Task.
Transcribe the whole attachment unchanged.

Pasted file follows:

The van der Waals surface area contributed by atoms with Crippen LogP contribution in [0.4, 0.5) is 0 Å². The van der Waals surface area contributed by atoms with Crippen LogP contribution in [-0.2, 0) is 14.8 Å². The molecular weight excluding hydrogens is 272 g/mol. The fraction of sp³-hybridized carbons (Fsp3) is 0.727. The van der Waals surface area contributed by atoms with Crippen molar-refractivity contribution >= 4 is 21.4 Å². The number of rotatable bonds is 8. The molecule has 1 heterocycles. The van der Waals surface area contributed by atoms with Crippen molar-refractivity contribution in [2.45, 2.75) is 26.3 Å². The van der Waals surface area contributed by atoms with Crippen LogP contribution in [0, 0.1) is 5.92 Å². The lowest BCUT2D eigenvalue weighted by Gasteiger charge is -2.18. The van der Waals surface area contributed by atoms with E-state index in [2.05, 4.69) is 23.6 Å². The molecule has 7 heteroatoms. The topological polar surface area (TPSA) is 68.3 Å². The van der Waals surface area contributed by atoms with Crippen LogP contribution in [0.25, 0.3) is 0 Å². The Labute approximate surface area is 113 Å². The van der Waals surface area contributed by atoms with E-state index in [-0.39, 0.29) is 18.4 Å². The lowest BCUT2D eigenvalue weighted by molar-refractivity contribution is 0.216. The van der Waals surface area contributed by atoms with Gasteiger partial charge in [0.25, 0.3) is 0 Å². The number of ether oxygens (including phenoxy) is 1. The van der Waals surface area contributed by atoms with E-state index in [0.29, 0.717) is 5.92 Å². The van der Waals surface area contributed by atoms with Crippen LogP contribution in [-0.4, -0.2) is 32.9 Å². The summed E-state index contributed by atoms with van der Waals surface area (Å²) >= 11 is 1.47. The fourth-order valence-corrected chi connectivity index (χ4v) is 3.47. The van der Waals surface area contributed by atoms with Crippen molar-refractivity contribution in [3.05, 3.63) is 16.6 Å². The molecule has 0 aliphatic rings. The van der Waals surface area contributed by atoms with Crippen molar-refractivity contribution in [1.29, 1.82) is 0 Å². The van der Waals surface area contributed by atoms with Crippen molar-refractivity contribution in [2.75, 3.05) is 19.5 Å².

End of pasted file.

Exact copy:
The van der Waals surface area contributed by atoms with Crippen LogP contribution in [0.4, 0.5) is 0 Å². The van der Waals surface area contributed by atoms with Crippen LogP contribution in [-0.2, 0) is 14.8 Å². The molecular weight excluding hydrogens is 272 g/mol. The fraction of sp³-hybridized carbons (Fsp3) is 0.727. The van der Waals surface area contributed by atoms with Crippen molar-refractivity contribution >= 4 is 21.4 Å². The number of rotatable bonds is 8. The molecule has 1 heterocycles. The van der Waals surface area contributed by atoms with Crippen molar-refractivity contribution in [2.45, 2.75) is 26.3 Å². The van der Waals surface area contributed by atoms with Crippen LogP contribution in [0, 0.1) is 5.92 Å². The lowest BCUT2D eigenvalue weighted by Gasteiger charge is -2.18. The van der Waals surface area contributed by atoms with E-state index in [2.05, 4.69) is 23.6 Å². The molecule has 7 heteroatoms. The topological polar surface area (TPSA) is 68.3 Å². The van der Waals surface area contributed by atoms with Crippen LogP contribution in [0.25, 0.3) is 0 Å². The Labute approximate surface area is 113 Å². The van der Waals surface area contributed by atoms with E-state index in [-0.39, 0.29) is 18.4 Å². The lowest BCUT2D eigenvalue weighted by molar-refractivity contribution is 0.216. The van der Waals surface area contributed by atoms with Gasteiger partial charge in [0.25, 0.3) is 0 Å². The number of ether oxygens (including phenoxy) is 1. The van der Waals surface area contributed by atoms with E-state index in [0.29, 0.717) is 5.92 Å². The van der Waals surface area contributed by atoms with Crippen LogP contribution in [-0.4, -0.2) is 32.9 Å². The summed E-state index contributed by atoms with van der Waals surface area (Å²) >= 11 is 1.47. The fourth-order valence-corrected chi connectivity index (χ4v) is 3.47. The van der Waals surface area contributed by atoms with Crippen molar-refractivity contribution in [3.05, 3.63) is 16.6 Å². The molecule has 0 aliphatic rings. The van der Waals surface area contributed by atoms with Crippen molar-refractivity contribution in [1.29, 1.82) is 0 Å². The van der Waals surface area contributed by atoms with Crippen molar-refractivity contribution in [2.75, 3.05) is 19.5 Å².